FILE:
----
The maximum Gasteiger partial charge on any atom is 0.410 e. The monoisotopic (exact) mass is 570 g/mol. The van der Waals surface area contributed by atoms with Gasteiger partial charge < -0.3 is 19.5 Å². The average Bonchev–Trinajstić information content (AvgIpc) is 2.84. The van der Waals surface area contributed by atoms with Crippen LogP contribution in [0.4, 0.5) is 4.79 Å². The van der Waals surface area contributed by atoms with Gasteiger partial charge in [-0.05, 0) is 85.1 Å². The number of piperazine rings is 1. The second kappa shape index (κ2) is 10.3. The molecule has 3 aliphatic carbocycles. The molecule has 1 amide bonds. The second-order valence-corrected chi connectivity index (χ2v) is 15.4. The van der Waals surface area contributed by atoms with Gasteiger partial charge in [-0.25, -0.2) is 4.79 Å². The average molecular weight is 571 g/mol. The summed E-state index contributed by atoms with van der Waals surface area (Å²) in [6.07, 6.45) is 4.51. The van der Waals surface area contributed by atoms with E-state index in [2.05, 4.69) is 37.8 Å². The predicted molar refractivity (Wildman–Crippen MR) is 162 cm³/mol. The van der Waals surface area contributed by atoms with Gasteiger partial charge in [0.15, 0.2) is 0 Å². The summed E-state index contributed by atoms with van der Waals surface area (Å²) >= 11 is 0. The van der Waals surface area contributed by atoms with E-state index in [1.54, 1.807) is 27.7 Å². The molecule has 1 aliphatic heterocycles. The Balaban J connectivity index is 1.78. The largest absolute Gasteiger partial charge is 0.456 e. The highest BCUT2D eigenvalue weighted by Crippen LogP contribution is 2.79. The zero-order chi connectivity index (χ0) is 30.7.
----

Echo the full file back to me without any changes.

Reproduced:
The maximum Gasteiger partial charge on any atom is 0.410 e. The monoisotopic (exact) mass is 570 g/mol. The van der Waals surface area contributed by atoms with Gasteiger partial charge < -0.3 is 19.5 Å². The average Bonchev–Trinajstić information content (AvgIpc) is 2.84. The van der Waals surface area contributed by atoms with Crippen LogP contribution in [0.4, 0.5) is 4.79 Å². The van der Waals surface area contributed by atoms with Gasteiger partial charge in [-0.05, 0) is 85.1 Å². The number of piperazine rings is 1. The second kappa shape index (κ2) is 10.3. The molecule has 3 aliphatic carbocycles. The molecule has 1 amide bonds. The second-order valence-corrected chi connectivity index (χ2v) is 15.4. The van der Waals surface area contributed by atoms with Gasteiger partial charge in [-0.25, -0.2) is 4.79 Å². The average molecular weight is 571 g/mol. The summed E-state index contributed by atoms with van der Waals surface area (Å²) in [6.07, 6.45) is 4.51. The van der Waals surface area contributed by atoms with E-state index in [2.05, 4.69) is 37.8 Å². The predicted molar refractivity (Wildman–Crippen MR) is 162 cm³/mol. The van der Waals surface area contributed by atoms with Gasteiger partial charge in [0.15, 0.2) is 0 Å². The summed E-state index contributed by atoms with van der Waals surface area (Å²) >= 11 is 0. The van der Waals surface area contributed by atoms with E-state index in [1.54, 1.807) is 27.7 Å². The molecule has 1 aliphatic heterocycles. The Balaban J connectivity index is 1.78. The largest absolute Gasteiger partial charge is 0.456 e. The highest BCUT2D eigenvalue weighted by Crippen LogP contribution is 2.79. The zero-order chi connectivity index (χ0) is 30.7.